April 25, 2013 at 6:42 pm #86315
I just read an interesting article on Gamasutra (http://bit.ly/17TmdRo); it’s not the best written piece but I thought it was great fodder for discussion. Essentially the author is arguing that as games become more realistic graphically, then many of the in-game tools and interfaces (think weapon wheels, invisible walls, or regenerating health) will need to change as well or we risk breaking the player’s immersion.
He made some good points. Two of the biggest games this year (Tomb Raider and Bioshock Infinite ) suffered from this to some extent as the game mechanics often ran counter to their narrative they were trying to tell. In Tomb Raider, Lara is supposed to be a green, naive grad student dropped on an island with viscous murderers and forced to find a way to survive; when you’re in control, however, she is an elite commando bullet sponge with impeccable aim (at least when I was playing). In Bioshock, when the action starts, all the people in this floating, living city disappear and are replaced by apples and ammo boxes in the oddest of places, and you’re companion is blissfully unaware of the gruesome violence you are dishing out.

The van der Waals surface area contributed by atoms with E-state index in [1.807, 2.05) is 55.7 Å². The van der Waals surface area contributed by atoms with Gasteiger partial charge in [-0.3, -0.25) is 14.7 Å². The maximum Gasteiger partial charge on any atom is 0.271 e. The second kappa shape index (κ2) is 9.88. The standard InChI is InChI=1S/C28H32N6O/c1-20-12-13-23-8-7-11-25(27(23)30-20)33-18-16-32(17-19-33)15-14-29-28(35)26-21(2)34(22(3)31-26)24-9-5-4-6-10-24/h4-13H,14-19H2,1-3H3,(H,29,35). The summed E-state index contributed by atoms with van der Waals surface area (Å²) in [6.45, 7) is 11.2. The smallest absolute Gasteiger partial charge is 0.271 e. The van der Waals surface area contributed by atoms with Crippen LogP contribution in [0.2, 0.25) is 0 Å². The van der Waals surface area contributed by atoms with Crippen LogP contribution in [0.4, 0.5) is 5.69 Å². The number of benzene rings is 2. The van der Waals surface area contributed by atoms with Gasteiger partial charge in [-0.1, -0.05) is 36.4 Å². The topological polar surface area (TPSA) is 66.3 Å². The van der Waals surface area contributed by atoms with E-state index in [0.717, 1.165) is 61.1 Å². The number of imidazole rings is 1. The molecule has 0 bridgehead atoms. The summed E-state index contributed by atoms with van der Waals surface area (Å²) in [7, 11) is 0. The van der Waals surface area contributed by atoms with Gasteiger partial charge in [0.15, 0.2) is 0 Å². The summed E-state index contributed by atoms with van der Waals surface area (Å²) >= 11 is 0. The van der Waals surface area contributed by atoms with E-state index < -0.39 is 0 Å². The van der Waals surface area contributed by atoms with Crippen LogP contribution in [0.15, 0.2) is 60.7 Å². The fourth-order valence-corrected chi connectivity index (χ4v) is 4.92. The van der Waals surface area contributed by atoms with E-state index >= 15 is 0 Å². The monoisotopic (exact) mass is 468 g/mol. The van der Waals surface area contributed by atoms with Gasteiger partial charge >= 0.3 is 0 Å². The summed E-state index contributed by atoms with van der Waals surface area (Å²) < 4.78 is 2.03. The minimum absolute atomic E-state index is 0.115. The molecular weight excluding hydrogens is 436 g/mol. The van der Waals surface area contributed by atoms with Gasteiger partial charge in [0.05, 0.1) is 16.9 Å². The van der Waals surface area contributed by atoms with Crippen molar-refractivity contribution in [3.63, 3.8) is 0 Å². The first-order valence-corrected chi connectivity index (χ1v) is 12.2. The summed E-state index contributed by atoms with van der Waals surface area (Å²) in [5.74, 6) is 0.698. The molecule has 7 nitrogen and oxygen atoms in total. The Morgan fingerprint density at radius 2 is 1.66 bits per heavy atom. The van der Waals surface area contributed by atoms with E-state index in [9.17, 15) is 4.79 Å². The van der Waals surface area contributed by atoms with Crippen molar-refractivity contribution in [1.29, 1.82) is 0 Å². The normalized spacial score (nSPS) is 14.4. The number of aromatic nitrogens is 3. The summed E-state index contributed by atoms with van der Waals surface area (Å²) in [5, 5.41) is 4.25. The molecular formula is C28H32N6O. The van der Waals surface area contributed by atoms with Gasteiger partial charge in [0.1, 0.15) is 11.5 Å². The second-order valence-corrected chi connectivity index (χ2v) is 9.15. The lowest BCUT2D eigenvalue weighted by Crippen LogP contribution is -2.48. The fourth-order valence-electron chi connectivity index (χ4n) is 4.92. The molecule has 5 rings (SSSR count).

I agree that these tropes, when you think about it are out of place and don’t fit within the world the game sets out to deliver…but at the same time, I’m not looking for a simulator. Surviving with no combat skills on an island of armed thugs would not be fun in real life. You would never have enough ammo, you would miss 99% of the time and would probably have to spend most of the time hiding. I don’t want to play that game…sounds frustrating.
Thoughts? Do these type of gaming tropes bug you or pull you out of the moment?April 26, 2013 at 7:55 am #86337
Constraints in the number of buttons you have. Ex: Skyrim, where non fighter classes had you dropping into menus all night. Constraints in the form of disk space usage. Ex: Assassin’s Creed, where just the animation skeletons took up over 10% of the console ram. Constraints in dick space usage. Even if you use procedural content generation like speedtree, you only have a few gigs to work with, cramming all of your pre rendered stuff alongside the game part of the game. Then there’s a narrative constraint, where a level designer specifically wants you to go somewhere and see things that they worked on.
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